Packaging machine purchasing forecast revised amid high costs

By Jane Byrne

- Last updated on GMT

Related tags Packaging machinery Greenhouse gas

The Packaging Machinery Manufacturers Institute (PMMI) said that it has updated its 2008 US Packaging Machinery Purchasing Plans Study as a result of the current economic climate.

The Institute has issued a revised forecast, predicting an increase of 0.4 per cent on 2007 spending, which is a reduction of 0.2 per cent on its initial forecast, and brings its anticipated packaging equipment spend to $6.292bn, just slightly less than the $6.304bn predicted earlier in the year.

PMMI claims that this is the first time it has issued an update to its purchasing plans study, which provides a guide to the key trends affecting US packaging equipment purchasing.

The food and beverage sector accounts for 59 per cent of the annual purchases from PMMI's members.

Larger firms affected

The Institute asked respondents from the initial survey to reexamine their purchasing plans in light of spiraling raw material and energy costs.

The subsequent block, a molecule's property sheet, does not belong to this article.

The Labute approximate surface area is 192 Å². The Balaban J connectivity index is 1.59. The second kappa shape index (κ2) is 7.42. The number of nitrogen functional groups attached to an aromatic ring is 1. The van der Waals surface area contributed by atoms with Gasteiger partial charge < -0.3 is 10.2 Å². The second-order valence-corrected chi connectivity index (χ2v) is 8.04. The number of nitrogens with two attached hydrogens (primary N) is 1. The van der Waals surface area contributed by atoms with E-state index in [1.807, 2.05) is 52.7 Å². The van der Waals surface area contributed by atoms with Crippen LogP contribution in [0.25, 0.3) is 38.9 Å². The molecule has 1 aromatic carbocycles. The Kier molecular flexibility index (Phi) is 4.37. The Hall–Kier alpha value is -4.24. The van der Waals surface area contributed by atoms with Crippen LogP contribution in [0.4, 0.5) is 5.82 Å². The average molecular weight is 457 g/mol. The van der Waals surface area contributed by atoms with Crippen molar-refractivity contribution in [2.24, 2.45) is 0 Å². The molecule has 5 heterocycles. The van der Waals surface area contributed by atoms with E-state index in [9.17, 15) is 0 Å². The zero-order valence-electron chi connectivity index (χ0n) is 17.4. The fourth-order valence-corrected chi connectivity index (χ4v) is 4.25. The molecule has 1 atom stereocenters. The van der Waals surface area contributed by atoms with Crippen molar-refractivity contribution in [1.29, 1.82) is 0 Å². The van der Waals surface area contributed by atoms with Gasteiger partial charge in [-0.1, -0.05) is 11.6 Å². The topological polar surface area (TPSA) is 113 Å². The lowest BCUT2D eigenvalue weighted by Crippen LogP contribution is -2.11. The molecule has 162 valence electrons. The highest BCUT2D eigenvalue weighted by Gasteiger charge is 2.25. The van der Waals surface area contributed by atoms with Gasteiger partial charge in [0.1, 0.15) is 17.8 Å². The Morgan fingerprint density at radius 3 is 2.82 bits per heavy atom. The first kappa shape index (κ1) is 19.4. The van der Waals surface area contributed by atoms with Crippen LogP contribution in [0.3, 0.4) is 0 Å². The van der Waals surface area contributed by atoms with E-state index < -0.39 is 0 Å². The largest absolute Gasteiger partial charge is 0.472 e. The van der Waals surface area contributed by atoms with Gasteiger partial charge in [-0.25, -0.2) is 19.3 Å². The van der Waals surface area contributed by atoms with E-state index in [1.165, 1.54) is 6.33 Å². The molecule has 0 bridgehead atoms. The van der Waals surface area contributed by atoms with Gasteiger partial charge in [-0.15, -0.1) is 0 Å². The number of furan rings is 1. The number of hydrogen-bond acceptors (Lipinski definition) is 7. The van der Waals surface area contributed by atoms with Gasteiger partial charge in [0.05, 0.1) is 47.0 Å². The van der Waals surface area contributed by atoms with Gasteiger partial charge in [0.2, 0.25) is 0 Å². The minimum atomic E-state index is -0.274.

The updated study shows that large-sized companies (more than 25 packaging lines) have the highest rate of cutbacks.

It said that 55.6 per cent of those surveyed online and by telephone interview in April and May, said they would not be making any change to their budgets for the year, 21.9 per cent said they have scaled back and the remaining 22.5 per cent said they have revised their budgets higher.

"The packaging machinery market's performance seems to be in line with today's broader economic picture and the slowness all industries are facing right now," ​stated the PMMI.


Of the study's respondents who are planning to purchase packaging machinery this year, 48.3 per cent said that sustainability was a key reason for the investment, with a growing focus on issues such as energy use and greenhouse gas emissions as well as material waste.

End users are also demanding additional flexibility in machinery to handle a widening range of packaging requirements, including more changeovers, with a minimum of downtime, claims the report.

A growing variety of package sizes, shapes, and configurations on packaging lines as well as product shelf life and quality are also influencing purchasing factors, states the report.

An emphasis on product safety, security, tracking and labelling is also a key trend for packaging machinery spending, claims the report.

Related topics Processing & packaging

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